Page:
Independent Lung Ventilation (ILV) in ICU

There has been loss of interested in Independent Lung Ventilation (ILV) over the recent years. Reasons could be unfamiliarity with the technique, lack of guidelines or even publications. On the other side, we are faced with better accessibility of extra corporeal oxygenation modalities such as veno-venous extracorporeal membrane oxygenation (V-V ECMO) and extra corporeal CO2 removal (ECO2R).

With ILV specially designed double lumen endotracheal tubes (DLET) are used that enable separate lung ventilation using 2 ventilators. While single lumen ventilation is well known to anesthesiologist, its use together the use of ILV is seldom used in ICU. ILV can offer valuable rescue therapy for refractory hypoxemia in patients with predominantly unilateral lung injury especially in non ECMO centres or as a bridge to definite therapy (ECMO, surgery, bronchial artery embolisation etc).

It is shown that ILV improves aeration, oxygenation and CO2 clearance in patients with predominant unilateral lung injury as well as reduces

intrapulmonary shunt and eliminates inhomogeneity during mechanical ventilation (MV). Protective MV with 6 mL / kg Ideal Body Mass (IBM) will inevitably lead to over distention and hyperventilation ob uninjured lung leaving the injured lung under-distended or collapsed. Pendelluft phenomenon has been reported to be present in predominantly unilateral lung disease / injuries due to differences in time constants in lungs.

Unfortunately, there’s a lack of double blind multi central studies about the use of ILV. While using it, we rely on scarce body of evidence from the literature based ob observational data and case series, applying physiology principles and fallowing protective ventilation guidelines.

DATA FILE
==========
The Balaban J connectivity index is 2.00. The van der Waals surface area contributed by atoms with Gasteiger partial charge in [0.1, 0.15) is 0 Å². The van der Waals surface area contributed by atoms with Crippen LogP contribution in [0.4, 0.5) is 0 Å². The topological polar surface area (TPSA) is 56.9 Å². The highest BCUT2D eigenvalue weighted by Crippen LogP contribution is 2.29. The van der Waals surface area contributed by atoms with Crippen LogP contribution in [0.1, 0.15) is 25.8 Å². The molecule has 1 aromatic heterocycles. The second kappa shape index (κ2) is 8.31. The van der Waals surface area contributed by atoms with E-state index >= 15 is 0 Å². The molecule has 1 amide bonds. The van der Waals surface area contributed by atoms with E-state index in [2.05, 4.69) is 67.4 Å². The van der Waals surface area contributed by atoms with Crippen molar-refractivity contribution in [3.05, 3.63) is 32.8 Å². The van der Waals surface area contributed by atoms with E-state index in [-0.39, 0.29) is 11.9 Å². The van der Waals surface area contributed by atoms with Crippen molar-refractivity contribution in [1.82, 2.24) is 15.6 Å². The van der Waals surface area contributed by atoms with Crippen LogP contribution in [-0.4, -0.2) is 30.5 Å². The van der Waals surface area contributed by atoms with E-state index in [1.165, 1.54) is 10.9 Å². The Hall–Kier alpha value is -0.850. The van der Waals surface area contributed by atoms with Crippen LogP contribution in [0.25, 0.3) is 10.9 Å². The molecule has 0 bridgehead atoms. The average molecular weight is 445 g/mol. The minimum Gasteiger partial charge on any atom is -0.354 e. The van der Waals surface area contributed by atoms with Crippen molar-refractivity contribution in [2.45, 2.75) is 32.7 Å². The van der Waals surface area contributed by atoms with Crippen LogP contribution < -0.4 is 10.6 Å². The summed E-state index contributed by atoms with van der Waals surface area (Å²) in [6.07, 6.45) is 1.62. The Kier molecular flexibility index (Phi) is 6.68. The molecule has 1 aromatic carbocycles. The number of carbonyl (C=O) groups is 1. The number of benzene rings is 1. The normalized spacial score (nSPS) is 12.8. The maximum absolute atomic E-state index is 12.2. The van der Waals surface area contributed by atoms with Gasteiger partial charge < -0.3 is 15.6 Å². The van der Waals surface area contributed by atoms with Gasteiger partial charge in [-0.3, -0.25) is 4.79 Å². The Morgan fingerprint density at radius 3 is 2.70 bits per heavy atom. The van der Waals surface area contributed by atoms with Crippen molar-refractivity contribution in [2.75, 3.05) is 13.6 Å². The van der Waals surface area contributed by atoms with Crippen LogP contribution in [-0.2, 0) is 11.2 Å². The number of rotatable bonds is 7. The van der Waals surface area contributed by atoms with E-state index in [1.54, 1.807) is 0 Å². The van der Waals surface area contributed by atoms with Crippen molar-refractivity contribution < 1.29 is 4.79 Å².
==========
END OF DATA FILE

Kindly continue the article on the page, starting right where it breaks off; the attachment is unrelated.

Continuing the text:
Key words: independent lung ventilation, ICU

For ILV specially designed DLET made of soft plastic or silicone are used. Some have special hook at the and (Carlen’s DLET) enabling positioning and securing its position at carina (Figure 1). DLETs for selective right and left main bronchus are available on the market, the latter being used predominantly as their positioning is much easier (Figure 2). While left-sided DLET can be successfully use for majority of cases, right sided are irreplaceable in some circumstances (tumor requiring sleeve resection, thoracic aorta aneurism, left sided pulmectomy). In ICU vast majority of patient requiring ILV can be adequately ventilated using left sided DLET.

Although DLETs are larger in diameter, separate lumens are smaller compared to single lumen ET and imminently leading to increased resistance (Table 2). Secretion clearance through DLETs is compromised due to various factors.

Since tube is placed more distally, diminishing muco-ciliary clearance is present. Routinely used aspiration catheters are too short to pass all the way pass DLET into main bronchus. Secretion removal via bronchoscope is advised. Special care must be paid to secure sufficient ventilatory gas temperature and moisture. Active humidification instead of HME filters should be used at all times. Cuff pressure must be kept below 25 cm H2O. Frequent measurements

using manometer should be performed on each round.

T requires additional training, attention must be paid to adequate final rotation of the tube. The goal is separation of left and right distal airways thus proximal lumen should be opening into trachea while distal to the selected bronchus (Figure 2). Specially designed Airtraq is available to facilitate intubation with DLET. In case of reintubation bougies can be used.